Winemaker Matt Hatcher Talks Wine On The River
There’s always room on the raft for more wine …
With 8 rafting trips under his belt last year alone, you could say that Matt Hatcher of Hatcher Winery has uncorked more wine riverside than any other winemaker. For the past 6 years, he has been a familiar face on OARS’ Wine on the River trips where fine wine and gourmet food are as big of a draw as the paddling action.
I sat down with Matt at his winery in Murphys, CA, to talk about what makes Wine on the River trips so special.
Are you an outdoorsy person?
I’m probably not as outdoorsy as I’d like to be. My idea of camping is two or three days without a shower. My idea of camping is bringing enough really good food along that you ate twice as much as you would have at home. Usually camping, there’s the best wine. And I get to do that with OARS. There’s always room for the wine and the beer. I think that’s what outdoors should be. It should be a good experience. And my idea of a good experience is being comfortable.
What has been your favorite food and wine experience on the river?
I did a trip on the Middle Fork of the Salmon River last year and the chef did wild meat every night. It was 4 to 5 nights and every night was something interesting. Whether it was wild salmon, wild boar, wild elk, or wild deer, they were all done really well. It was a lot of fun to pair wine with them. And you know what, it doesn’t matter. The wine is going to taste good and so is the food because you’re out on this amazing river. You can eat peanut butter and jelly and it’s going to be the best PB&J you ever had. Chef Bob comes to mind too. It’s been talked about many times, but on the last night of the Rogue River he does a filet with a Jack Daniels sauce and he flames them up, so I think that’s pretty darn neat.
Your idea of camping is bringing really good food and wine. And OARS brings a chef along. Tell me what people might see paired with your wines on the river.
Usually it will start with cheeses and some really nice breads or crackers. I would pair that with a Sauvignon Blanc, Pinot Grigio or Viognier. Probably half way through that, there’s something coming off the fire, which might be a skewer with ridiculously large prawns or some kind of really great meat. And that would usually pair with a Zinfandel or maybe a Merlot. Something more medium bodied. When we talk about a main course we get toward our heavier wines. We make a Rhone blend, a Syrah, a Petite Syrah, Meritage and a Cabernet. All these wines are big food wines. There’s plenty of everything. I generally bring enough wine for a bottle per person per night. And then there’s usually something else extra too.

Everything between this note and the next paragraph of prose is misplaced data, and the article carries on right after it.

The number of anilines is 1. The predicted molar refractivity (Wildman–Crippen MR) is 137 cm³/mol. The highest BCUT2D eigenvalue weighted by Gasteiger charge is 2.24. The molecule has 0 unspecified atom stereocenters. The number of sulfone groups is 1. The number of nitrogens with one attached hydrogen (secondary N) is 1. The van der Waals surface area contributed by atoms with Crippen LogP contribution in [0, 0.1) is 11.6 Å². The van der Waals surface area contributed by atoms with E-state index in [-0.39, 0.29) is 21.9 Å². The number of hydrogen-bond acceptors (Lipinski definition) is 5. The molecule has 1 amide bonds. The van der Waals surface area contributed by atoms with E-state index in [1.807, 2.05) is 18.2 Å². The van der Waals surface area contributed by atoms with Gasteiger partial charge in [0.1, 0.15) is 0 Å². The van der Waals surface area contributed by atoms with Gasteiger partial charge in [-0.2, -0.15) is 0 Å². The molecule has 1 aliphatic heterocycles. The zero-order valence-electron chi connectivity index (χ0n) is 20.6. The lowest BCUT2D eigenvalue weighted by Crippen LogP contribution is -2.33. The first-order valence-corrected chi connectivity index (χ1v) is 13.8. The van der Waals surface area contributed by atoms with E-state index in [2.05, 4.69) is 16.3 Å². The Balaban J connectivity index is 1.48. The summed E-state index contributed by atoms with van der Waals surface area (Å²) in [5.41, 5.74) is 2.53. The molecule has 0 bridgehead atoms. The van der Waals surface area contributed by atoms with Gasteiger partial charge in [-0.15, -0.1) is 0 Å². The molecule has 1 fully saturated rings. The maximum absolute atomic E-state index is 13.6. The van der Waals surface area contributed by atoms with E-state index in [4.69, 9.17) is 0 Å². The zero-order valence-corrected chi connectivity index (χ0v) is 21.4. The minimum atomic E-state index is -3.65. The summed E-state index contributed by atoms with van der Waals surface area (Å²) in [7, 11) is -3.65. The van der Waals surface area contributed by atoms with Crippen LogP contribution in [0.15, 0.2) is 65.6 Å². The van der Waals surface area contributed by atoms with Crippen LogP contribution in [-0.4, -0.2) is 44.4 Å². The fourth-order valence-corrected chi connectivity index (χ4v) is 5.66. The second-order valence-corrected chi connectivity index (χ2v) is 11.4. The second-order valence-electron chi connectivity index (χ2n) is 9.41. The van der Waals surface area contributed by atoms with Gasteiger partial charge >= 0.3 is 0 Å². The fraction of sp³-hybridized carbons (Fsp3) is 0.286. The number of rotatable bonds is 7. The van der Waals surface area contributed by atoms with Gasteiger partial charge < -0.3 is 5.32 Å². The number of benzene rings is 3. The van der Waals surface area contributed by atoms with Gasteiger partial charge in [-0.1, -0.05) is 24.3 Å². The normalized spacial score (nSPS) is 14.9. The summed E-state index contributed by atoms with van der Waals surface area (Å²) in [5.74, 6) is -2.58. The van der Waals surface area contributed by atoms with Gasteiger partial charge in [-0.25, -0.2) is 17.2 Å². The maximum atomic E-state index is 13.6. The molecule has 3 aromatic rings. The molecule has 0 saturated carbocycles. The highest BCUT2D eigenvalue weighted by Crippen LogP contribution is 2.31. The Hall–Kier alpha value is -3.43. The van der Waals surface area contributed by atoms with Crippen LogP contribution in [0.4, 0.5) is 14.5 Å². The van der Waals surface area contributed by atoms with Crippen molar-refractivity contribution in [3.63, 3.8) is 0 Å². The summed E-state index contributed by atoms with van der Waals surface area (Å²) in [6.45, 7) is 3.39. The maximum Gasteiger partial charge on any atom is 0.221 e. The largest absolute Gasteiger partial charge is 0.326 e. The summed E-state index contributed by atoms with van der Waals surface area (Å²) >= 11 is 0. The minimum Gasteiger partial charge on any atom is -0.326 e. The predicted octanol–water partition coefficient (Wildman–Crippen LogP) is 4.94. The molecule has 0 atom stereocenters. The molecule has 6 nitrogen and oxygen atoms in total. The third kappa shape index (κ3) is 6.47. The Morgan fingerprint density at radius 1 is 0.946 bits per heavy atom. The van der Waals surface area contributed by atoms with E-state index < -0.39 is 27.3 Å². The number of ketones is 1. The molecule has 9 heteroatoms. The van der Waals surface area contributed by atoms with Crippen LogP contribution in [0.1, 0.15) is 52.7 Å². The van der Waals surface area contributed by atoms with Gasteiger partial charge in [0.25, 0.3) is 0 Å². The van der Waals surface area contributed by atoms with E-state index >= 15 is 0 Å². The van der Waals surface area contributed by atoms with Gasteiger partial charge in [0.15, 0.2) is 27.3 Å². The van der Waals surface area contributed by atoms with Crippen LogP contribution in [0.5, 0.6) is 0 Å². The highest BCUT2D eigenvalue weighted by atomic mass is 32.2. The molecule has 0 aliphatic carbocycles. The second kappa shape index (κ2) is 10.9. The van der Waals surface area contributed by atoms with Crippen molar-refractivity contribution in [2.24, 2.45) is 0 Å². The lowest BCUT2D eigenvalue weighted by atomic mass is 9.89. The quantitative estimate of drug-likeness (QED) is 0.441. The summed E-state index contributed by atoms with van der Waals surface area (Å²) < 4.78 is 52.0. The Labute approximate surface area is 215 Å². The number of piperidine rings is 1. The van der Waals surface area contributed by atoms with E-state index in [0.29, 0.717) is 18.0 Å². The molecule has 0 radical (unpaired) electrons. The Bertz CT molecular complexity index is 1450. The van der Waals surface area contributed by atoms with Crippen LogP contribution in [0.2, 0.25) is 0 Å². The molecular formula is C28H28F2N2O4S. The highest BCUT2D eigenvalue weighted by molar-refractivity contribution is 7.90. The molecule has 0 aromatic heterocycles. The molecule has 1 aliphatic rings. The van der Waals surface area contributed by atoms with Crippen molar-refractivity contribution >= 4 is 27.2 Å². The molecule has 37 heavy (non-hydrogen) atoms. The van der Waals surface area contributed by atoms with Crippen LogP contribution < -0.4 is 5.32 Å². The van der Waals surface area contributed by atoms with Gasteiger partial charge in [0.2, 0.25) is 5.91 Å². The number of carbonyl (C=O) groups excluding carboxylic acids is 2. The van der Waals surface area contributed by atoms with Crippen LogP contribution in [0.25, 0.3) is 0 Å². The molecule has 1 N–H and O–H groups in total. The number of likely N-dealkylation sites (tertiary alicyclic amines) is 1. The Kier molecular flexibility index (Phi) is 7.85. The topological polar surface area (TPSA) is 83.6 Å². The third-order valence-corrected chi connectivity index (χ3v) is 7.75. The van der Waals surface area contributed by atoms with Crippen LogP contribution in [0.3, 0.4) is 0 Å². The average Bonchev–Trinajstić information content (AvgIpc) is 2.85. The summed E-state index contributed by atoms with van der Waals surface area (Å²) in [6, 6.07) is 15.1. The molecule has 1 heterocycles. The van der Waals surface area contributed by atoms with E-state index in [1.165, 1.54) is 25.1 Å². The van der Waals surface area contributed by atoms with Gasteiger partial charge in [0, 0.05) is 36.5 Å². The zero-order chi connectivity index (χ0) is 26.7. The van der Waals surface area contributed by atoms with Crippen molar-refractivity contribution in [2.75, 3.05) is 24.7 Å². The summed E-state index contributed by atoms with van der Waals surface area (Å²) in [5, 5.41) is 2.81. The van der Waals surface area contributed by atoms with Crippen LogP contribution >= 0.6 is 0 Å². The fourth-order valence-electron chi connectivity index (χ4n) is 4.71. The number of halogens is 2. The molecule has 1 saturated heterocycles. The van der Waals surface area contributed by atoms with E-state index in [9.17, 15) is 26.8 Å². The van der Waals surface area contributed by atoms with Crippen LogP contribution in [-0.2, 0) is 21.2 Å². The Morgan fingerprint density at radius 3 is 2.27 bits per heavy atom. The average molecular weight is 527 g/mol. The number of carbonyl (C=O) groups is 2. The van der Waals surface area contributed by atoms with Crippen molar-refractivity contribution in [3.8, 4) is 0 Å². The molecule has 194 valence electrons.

Are people surprised by Wine on the River trips?
People are usually a little apprehensive about whether or not it will be as good as what’s shown in the pictures. And they wonder where all the wine is. OARS doesn’t want you to know this, but they could bring the kitchen sink along. It just takes another raft.
You’ve been doing these trips for 6 years. What do you think makes Wine on the River trips so special (besides having killer wine each night, of course)?
Those guides love what they do. They’re having a better experience than you are. They don’t mind lugging all that stuff off the rafts, lugging it all back in the morning and then going rafting for half the day.
Do you have a favorite river?
I’ve been all three legs of the Salmon River and they’re incredible. The Middle Fork of the Salmon is supposed to be one of the most beautiful rivers and it’s incredible. The Main Salmon — which is probably my favorite — you’re talking 50-100 yard sandy beaches every night, hot springs, bigger rapids. And the Lower Salmon is similar to the Rogue where there’s some big water but also some more relaxing, lay on the raft kind of rafting. But I did the Rogue River three times one summer and I didn’t get tired of it. Each river, like a bottle of wine, has these things that are more enjoyable about them or more technical. Each one is very special. That’s the fun of it.
Matt Hatcher has been making wine in the Sierra Foothills at his namesake winery, Hatcher, since 2002. At his tasting room in historic Murphys, CA you can find a Zinfandel for every mood (he makes four), as well as a slew of other varietals (if it grows well in the region, he makes it).